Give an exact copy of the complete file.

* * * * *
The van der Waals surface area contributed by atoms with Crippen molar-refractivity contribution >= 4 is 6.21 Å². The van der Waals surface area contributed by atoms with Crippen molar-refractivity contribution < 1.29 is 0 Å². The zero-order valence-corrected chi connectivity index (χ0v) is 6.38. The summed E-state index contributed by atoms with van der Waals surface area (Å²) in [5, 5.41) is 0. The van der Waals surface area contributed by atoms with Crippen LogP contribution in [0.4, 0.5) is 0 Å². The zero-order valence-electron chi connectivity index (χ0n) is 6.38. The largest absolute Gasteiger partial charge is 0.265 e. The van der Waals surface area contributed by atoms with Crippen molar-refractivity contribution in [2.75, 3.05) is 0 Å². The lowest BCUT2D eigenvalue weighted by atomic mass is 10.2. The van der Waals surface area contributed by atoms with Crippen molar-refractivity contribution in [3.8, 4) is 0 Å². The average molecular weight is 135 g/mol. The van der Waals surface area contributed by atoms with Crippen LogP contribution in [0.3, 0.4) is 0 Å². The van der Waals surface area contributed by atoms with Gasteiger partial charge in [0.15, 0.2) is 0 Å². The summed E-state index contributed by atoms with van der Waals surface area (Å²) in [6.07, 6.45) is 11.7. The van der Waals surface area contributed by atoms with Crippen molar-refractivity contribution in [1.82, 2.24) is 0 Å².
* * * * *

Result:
The van der Waals surface area contributed by atoms with Crippen molar-refractivity contribution >= 4 is 6.21 Å². The van der Waals surface area contributed by atoms with Crippen molar-refractivity contribution < 1.29 is 0 Å². The zero-order valence-corrected chi connectivity index (χ0v) is 6.38. The summed E-state index contributed by atoms with van der Waals surface area (Å²) in [5, 5.41) is 0. The van der Waals surface area contributed by atoms with Crippen LogP contribution in [0.4, 0.5) is 0 Å². The zero-order valence-electron chi connectivity index (χ0n) is 6.38. The largest absolute Gasteiger partial charge is 0.265 e. The van der Waals surface area contributed by atoms with Crippen molar-refractivity contribution in [2.75, 3.05) is 0 Å². The lowest BCUT2D eigenvalue weighted by atomic mass is 10.2. The van der Waals surface area contributed by atoms with Crippen molar-refractivity contribution in [3.8, 4) is 0 Å². The average molecular weight is 135 g/mol. The van der Waals surface area contributed by atoms with Crippen LogP contribution in [0.3, 0.4) is 0 Å². The van der Waals surface area contributed by atoms with Gasteiger partial charge in [0.15, 0.2) is 0 Å². The summed E-state index contributed by atoms with van der Waals surface area (Å²) in [6.07, 6.45) is 11.7. The van der Waals surface area contributed by atoms with Crippen molar-refractivity contribution in [1.82, 2.24) is 0 Å².